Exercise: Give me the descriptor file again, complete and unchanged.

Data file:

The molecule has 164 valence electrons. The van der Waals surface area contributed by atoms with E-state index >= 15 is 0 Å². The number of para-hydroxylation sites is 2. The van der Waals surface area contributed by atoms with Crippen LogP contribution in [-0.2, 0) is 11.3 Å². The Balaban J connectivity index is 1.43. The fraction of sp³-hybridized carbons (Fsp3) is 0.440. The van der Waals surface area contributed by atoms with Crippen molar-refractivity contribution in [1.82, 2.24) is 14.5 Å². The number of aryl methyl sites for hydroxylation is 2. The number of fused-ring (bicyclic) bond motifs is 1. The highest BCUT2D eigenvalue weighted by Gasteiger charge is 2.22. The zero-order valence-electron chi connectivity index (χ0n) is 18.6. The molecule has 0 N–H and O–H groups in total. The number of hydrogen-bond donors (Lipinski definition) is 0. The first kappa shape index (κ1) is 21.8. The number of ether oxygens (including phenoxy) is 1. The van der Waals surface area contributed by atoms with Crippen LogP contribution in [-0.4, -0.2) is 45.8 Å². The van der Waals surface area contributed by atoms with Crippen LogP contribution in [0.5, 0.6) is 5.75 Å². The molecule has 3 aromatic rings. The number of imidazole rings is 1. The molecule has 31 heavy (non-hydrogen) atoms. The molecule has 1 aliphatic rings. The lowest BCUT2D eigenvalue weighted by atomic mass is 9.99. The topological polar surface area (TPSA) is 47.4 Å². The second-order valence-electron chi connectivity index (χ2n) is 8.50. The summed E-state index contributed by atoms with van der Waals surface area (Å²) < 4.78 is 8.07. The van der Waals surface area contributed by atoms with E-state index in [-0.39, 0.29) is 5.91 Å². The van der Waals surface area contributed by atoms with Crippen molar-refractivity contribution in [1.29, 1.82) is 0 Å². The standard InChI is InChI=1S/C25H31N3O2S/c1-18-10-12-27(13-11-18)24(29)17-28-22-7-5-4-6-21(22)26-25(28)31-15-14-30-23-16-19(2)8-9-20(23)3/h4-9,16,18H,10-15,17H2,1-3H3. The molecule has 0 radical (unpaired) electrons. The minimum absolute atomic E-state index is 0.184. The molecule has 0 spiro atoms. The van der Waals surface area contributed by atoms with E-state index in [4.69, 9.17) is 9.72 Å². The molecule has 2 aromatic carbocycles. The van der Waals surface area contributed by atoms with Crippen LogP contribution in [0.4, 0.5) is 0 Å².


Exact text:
The molecule has 164 valence electrons. The van der Waals surface area contributed by atoms with E-state index >= 15 is 0 Å². The number of para-hydroxylation sites is 2. The van der Waals surface area contributed by atoms with Crippen LogP contribution in [-0.2, 0) is 11.3 Å². The Balaban J connectivity index is 1.43. The fraction of sp³-hybridized carbons (Fsp3) is 0.440. The van der Waals surface area contributed by atoms with Crippen molar-refractivity contribution in [1.82, 2.24) is 14.5 Å². The number of aryl methyl sites for hydroxylation is 2. The number of fused-ring (bicyclic) bond motifs is 1. The highest BCUT2D eigenvalue weighted by Gasteiger charge is 2.22. The zero-order valence-electron chi connectivity index (χ0n) is 18.6. The molecule has 0 N–H and O–H groups in total. The number of hydrogen-bond donors (Lipinski definition) is 0. The first kappa shape index (κ1) is 21.8. The number of ether oxygens (including phenoxy) is 1. The van der Waals surface area contributed by atoms with Crippen LogP contribution in [-0.4, -0.2) is 45.8 Å². The van der Waals surface area contributed by atoms with Crippen LogP contribution in [0.5, 0.6) is 5.75 Å². The molecule has 3 aromatic rings. The number of imidazole rings is 1. The molecule has 31 heavy (non-hydrogen) atoms. The molecule has 1 aliphatic rings. The lowest BCUT2D eigenvalue weighted by atomic mass is 9.99. The topological polar surface area (TPSA) is 47.4 Å². The second-order valence-electron chi connectivity index (χ2n) is 8.50. The summed E-state index contributed by atoms with van der Waals surface area (Å²) < 4.78 is 8.07. The van der Waals surface area contributed by atoms with E-state index in [-0.39, 0.29) is 5.91 Å². The van der Waals surface area contributed by atoms with Crippen molar-refractivity contribution in [1.29, 1.82) is 0 Å². The standard InChI is InChI=1S/C25H31N3O2S/c1-18-10-12-27(13-11-18)24(29)17-28-22-7-5-4-6-21(22)26-25(28)31-15-14-30-23-16-19(2)8-9-20(23)3/h4-9,16,18H,10-15,17H2,1-3H3. The molecule has 0 radical (unpaired) electrons. The minimum absolute atomic E-state index is 0.184. The molecule has 0 spiro atoms. The van der Waals surface area contributed by atoms with E-state index in [4.69, 9.17) is 9.72 Å². The molecule has 2 aromatic carbocycles. The van der Waals surface area contributed by atoms with Crippen LogP contribution in [0.4, 0.5) is 0 Å².